Interesting enough, Parque Central or main plaza is a great place to not only watch people, but also to enjoy the light of the sunsets during the dry season. The murmurs of the people and the running water of its fountain and the filtered light through the many leaves of branches of the canopy and the tolling of the bells at either the cathedral or nearby church put your heart and mind at the right state to really enjoy the free things in life of Antigua Guatemala.
Posts Tagged ‘sunset’
Well, believe it or not, the information about the ingredients of the magical light is available in the long and deep archives of AntiguaDailyPhoto, nearly seven years of daily entries now. Sunsets in Antigua Guatemala are very special and even more so when you watch them from roof-top cafe or bar. Sunset’s warm light falls on Antigua Guatemala’s color palette to give you such rich and wonderful spectrum that makes you wonder if these are the same walls and houses seen in the morning.
So, do you want to know what’s the magic behind the light in and around Antigua Guatemala?
Okay, there are at least several elements that work in tandem to create the magical light that you see during the sunsets of the dry season in Antigua Guatemala. These elements are: the dust blown by the cold winds from the north; the position of Earth in its orbit around the Sun gives light a special angle; the pollution created by the zafra season (zafra is the crop of sugar-cane and the making of sugar.) adds orange and red skies; last but not least, the natural limestone paints still in use in Antigua Guatemala. The lime-stone-based paints have translucent shine, similar to pearls, so that is how you get some incredible colors as light changes through the day.
Slowly, but surely we progress in our own unique way.
Just before we leave Ciudad Vieja, I wanted to share with a follow up post to Having Ice Cream in Antigua Guatemala where I tried to explain that despite the crime and violence that is shown in the news, most people in our Latin America find the time and love to spend quality time with friends and family. We can not negate the violence, it’s all there in the statistics, but most of it happens in Guatemala City, sadly. Take a look at the picture above, this is not the violent country you see on the news all the time.
But don’t believe just my words, let’s hear from a group of students from Northeastern Illinois University who took an alternative Spring Break:
… This weeklong trip was a combination of cultural immersion and community service. During the first full day in Guatemala, we were given a first hand look at coffee farming, from seed to cup. Who would’ve thought that the coffee you drink in the morning starts as a pebble sized fruit similar to a cranberry…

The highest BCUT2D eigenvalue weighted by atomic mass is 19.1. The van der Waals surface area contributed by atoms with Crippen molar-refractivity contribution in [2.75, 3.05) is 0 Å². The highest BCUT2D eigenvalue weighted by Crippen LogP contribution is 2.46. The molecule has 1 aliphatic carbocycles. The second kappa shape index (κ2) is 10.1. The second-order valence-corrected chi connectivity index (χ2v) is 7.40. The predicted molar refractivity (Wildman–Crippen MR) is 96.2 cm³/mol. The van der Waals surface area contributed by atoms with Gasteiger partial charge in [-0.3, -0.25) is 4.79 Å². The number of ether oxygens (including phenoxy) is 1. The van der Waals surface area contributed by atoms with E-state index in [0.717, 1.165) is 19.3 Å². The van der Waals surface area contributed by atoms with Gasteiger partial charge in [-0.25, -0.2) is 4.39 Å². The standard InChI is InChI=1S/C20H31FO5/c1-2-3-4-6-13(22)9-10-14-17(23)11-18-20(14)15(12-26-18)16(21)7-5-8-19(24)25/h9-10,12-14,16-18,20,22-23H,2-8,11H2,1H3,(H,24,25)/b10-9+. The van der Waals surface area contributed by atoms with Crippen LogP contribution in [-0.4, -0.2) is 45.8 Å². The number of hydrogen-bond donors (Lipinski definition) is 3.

One of the most rewarding experiences of the trip was helping Timoteo, a local craftsman, build a middle school for his community. Prior to this, middle school students in San Miguel Escobar attended classes outside of the primary school. Knowing that a small group of farmers took it upon themselves to fund and build a school for future students is inspiring. Overall, this was an experience of a lifetime and the lessons learned about community, collaboration, and sustainability will not be forgotten. Read the entire story about the Alternative Spring Break at The NEIU Independent.
In my recent incursions to Ciudad Vieja I’ve happily surprised of all the new improvements done around the town. The plazuela right in front of the Ciudad Vieja cathedral is one good example of the new works being performed by the Municipality. I also two municipal pools and improvements to the municipal stadium and children’s park. I guess that when our local governments really do work for the people and not for themselves, one gets to see a lot of progress; don’t you agree?
As you may know, here in La Antigua Guatemala, like in many places, on odd-numbered avenues traffic runs North and on even-numbered avenues traffic flows South.
How many places North of Antigua Guatemala do you know where you can have these landscape views? Can you guess which place I’m referring to? How do you get to this place?
A hint: a few days ago the post would have been titled Sunset Amongst Volcanoes, any hypothesis as to why the change of title?
text and photos by Arturo Godoy.
I have decided that instead of complaining about the horrible light and photographic conditions of the rainy season I am going to take it as a challenge to capture its beauty and strength as well as its effects.
I know I can if I set myself to do it since already I have had some success capturing the rain. Surely you remember Contemplating the heavy rain, Dream of a Sunday Afternoon in Central Park, One Way to the Decisive Moment, Rain Drops over a Nopal Pad or First Official Rain of 2009; right?
What do you think, am I up to the challenge of withdrawing beautiful imagery from the rainy season?